Literatrire," Tradftio i (1943) 170. The possibility oÍ eieventh cenfúry interpolations does,
however, exist,iÞkl-"150. The fact thaiJuanshei was closely related to Mir might also
mean that he had access to documents such as the letters, etc; Kartli may be Kars; see
MaP.
69

directly relates to any military salvation for the princes, though perhaps the

record of the Byzantine defeat in Armeni a tn720-l refers to the Emperor's

response to the Abasgian lords.13s

It has already been seen that, in the early years of the eighth century, the

Alans were favorably disposed toward the Empire, in part due to the efforts of

Leo. However, by 724-5 the Alans were incorporated, at least temporarily, as a

client-state of the Caliphate. Al-Hajjaj b. Abd al-Malik succeeded in a campaign

against them and imposed the jizyahupon them.136 Yet by 735-6, Tabari relates

that the future Caliph Marwan captured tluee fortresses in Alan lands'13t

Apparently the Alans had shifted away from Muslim control at some point over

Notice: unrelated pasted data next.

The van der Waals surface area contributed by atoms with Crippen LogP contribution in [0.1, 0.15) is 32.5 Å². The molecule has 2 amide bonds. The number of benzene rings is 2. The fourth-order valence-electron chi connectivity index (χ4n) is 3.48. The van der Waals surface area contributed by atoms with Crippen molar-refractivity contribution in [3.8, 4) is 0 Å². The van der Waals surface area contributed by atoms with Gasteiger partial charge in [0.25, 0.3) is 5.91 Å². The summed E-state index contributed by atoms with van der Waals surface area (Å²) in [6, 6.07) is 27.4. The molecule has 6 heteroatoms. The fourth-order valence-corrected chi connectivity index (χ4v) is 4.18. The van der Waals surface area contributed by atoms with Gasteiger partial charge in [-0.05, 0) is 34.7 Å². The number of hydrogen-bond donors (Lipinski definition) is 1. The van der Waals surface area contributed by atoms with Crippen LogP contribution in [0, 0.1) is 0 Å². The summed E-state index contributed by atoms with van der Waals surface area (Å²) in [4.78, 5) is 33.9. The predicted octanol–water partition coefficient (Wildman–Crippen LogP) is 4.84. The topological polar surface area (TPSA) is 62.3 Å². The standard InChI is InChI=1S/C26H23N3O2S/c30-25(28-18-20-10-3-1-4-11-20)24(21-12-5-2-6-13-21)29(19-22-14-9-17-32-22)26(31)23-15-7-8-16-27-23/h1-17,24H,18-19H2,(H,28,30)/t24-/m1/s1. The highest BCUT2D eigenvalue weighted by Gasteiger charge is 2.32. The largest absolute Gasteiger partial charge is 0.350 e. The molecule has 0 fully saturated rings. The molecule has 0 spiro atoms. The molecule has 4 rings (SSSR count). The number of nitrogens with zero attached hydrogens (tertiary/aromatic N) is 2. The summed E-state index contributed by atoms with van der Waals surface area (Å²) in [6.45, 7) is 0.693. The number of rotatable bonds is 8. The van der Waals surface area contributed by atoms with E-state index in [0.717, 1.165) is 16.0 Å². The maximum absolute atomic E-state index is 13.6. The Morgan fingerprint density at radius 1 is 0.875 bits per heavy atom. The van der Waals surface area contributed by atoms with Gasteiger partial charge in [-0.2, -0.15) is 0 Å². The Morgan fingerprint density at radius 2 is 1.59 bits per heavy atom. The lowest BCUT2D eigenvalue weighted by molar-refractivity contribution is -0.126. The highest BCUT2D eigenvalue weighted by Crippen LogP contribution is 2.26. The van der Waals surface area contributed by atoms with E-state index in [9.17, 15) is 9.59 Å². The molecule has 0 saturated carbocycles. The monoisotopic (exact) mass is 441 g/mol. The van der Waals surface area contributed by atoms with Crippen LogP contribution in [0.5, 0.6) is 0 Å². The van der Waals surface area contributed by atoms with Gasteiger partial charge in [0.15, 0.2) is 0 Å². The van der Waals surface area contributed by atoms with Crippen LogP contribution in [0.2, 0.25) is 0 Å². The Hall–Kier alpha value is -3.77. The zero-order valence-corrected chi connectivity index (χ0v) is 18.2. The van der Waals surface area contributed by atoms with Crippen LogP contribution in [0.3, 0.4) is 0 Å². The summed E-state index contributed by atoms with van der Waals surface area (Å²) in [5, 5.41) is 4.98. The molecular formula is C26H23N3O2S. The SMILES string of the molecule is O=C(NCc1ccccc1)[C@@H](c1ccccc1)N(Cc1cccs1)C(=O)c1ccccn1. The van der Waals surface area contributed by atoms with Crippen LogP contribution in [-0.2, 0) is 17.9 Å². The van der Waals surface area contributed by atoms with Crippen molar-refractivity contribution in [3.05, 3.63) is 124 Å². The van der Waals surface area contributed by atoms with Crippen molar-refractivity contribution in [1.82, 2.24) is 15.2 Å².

the intervening ten years. No source gives the exact reason for this shift, but

one need not look far.

Arab aggression in the Transcaucasus was more than enough reason to

make the Alans attempt to tluow off their Arab yoke before it became

impossibte. Several campaigns in the recent past saw Islamic forces conquering

the lesser tribes of the region. As early as the reign of Yazidn (7204),Tl:re

13s
Tabari, Powers, L64;Yaqubi, Brooks, THS 18 (1898) 797. Gerc also notes that
another letter to [æo, Ruler of Àphazeti, is preserved by the chronicle' He says that
the text is obviously false, 151. Vet the correspondence itself need not be doubted,
only the substance of it.
1s6
Wahis the tax or tribute imposed by the Muslims upon non-believers under
their control, Tabari, BlankinshiP, 8-. A year earlier , al-Haiiaj was able to pass through
Alania and progress as far as Balanjar in Khazaria' So apparentiy the Alan posiiion
toward the Caliphate was not overly hostile even then'

'37 T abart, Blankinship, LL L.


70

Hasmadan, a people of the Lakz (Lazikians) were brought under Arab

d.omination. úr 72g-30,a1-]aruah crossed the Kur and the Samur rivers into

Ifttazaria,but on the way he took Hamzþ Ghumik and Shakki, all near

neighhors of the Alans.138 The next year al-]arrah and most of his command